S-O students livestream play-by-play

Sibley-Ocheyedan High School seniors Cody Dykstra and Joshua Nobles practice announcing for livestreaming home boys and girls basketball games in Sibley.

SIBLEY—Sibley-Ocheyedan High School students are learning about technology, communication and workplace skills by livestreaming home boys and girls basketball games online for the 2018-19 season.

The high school is in its fourth year of livestreaming home events in Sibley through YouTube, but has not had students take the time to be announcers before.

“We’ve always tried to get students to do it in the past,” said Sibley-Ocheyedan technology director Tony Bevers. “We’ve usually just had one or two kids — generally one kid — running a camera.”

At the start of this academic year, he sent out a blanket e-mail to all high school students to see whether anyone was interested in helping livestream home events, in­­cluding athletic contests, musical concerts and plays.

The group of interested students is a mixture of seniors — Cody Dykstra, Tanner Dykstra, Joshua Nobles, Jesse Schaff, Carson Van Westen and Ben Wollmuth — and freshmen — Mitchel Groote and Jacob Nobles.

Van Westen has taken the lead with the livestreaming of Sibley-Ocheyedan’s home events, especially the basketball games, by setting up the stream for YouTube and making sure everything is ready to go when the contests start.

“He’s the one that’s brought in the most people,” Bevers said. “He’s the first one that came in and talked to me about it.

“Our core group is all sen­iors, so we’re trying to slowly recruit some younger classes so when they graduate, we can kind of keep the ball rolling,” he said.

The livestreaming of home basketball games includes the use of three cameras, including two looking down at the basketball court inside the high school gym.

“Two cameras — they pan back and forth across the floor so they can shoot from different locations,” Bevers said. “We have one camera fixed on the scoreboard so that’s just an overlay on the stream. That’s always visible. It just gets a little more sophisticated just about every time they do it because they’re always adding new features.”

The students have set up a work chart for the livestreaming of each home basketball game at Sibley-Ocheyedan.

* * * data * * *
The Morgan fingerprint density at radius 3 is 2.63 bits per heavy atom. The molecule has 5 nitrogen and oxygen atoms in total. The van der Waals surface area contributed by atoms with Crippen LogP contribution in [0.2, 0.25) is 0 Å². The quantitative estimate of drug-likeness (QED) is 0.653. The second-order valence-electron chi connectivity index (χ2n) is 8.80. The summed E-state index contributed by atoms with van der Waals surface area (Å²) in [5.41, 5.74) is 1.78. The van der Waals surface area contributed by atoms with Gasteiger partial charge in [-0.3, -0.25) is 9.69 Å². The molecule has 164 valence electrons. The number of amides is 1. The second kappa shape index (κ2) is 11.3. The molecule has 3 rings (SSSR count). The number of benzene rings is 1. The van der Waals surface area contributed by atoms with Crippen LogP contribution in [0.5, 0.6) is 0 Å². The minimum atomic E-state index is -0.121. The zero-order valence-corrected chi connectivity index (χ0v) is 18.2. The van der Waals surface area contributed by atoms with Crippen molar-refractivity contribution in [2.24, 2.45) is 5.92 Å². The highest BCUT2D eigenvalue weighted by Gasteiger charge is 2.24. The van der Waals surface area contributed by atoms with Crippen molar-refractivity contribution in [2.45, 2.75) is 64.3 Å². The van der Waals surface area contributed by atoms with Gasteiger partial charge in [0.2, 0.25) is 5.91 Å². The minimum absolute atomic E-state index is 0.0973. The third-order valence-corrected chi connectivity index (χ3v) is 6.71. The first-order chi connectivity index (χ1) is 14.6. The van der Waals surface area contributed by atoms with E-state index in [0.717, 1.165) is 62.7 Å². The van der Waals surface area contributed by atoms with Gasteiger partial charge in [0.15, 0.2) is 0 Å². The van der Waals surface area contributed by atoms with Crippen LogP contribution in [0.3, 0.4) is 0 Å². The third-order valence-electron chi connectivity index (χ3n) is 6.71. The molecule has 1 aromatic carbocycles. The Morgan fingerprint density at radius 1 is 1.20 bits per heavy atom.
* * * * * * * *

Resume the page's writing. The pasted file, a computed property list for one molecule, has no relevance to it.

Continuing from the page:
“They already know who’s running the cameras, who’s running the computers,” Bevers said. “They set out what each individual job is for that game, and each person either selects what they want to be or they’re assigned a position. They know well in advance exactly what the game plan is.”

In addition to the positions of camera operators, there are game announcers and statistics keepers.

“They take care of a lot of stats and they make sure those stats are available for the commentators,” Bevers said of the freshmen. “That information is all right there. They’ve built quite a system.”

The system has three primary pieces of technology, including an Apple iPad. He credited the Sibley-Ocheyedan Athletic Boosters for their help with providing livestreaming equipment and supporting the students.

“The iPad is connected to a monitor that only shows stats, so when those guys are taking stats, those stats instantly show up for the announcers to view and use during the game,” Bevers said.

Schaff spends a majority of his time on the streaming computer, posting graphics and stats on the feed for viewers and making sure the scoreboard is visible at all times.

“We have a second computer that is used just for streaming the game,” Bevers said. “The three cameras feed into that machine. That’s what actually pushes the stream out to our district YouTube channel.

“We’ve got a third machine that they use just for social networks,” he said. “They’re constantly posting updates to Twitter, to Facebook. If there are comments, they’re responding to those.”

Bevers originally planned to sit down with the students and teach them how to use the livestreaming equipment as well as supervise them through the first few basketball games at the start of this season before letting them go out on their own.

He ended up playing more of a supporting role, working to make sure the students receive what they need to keep improving.

“I didn’t have to sit with them for a single game,” Bevers said. “They took the reins and they just took over. This is an exceptional group of kids. They’ve done a tremendous job. It gets better every week.”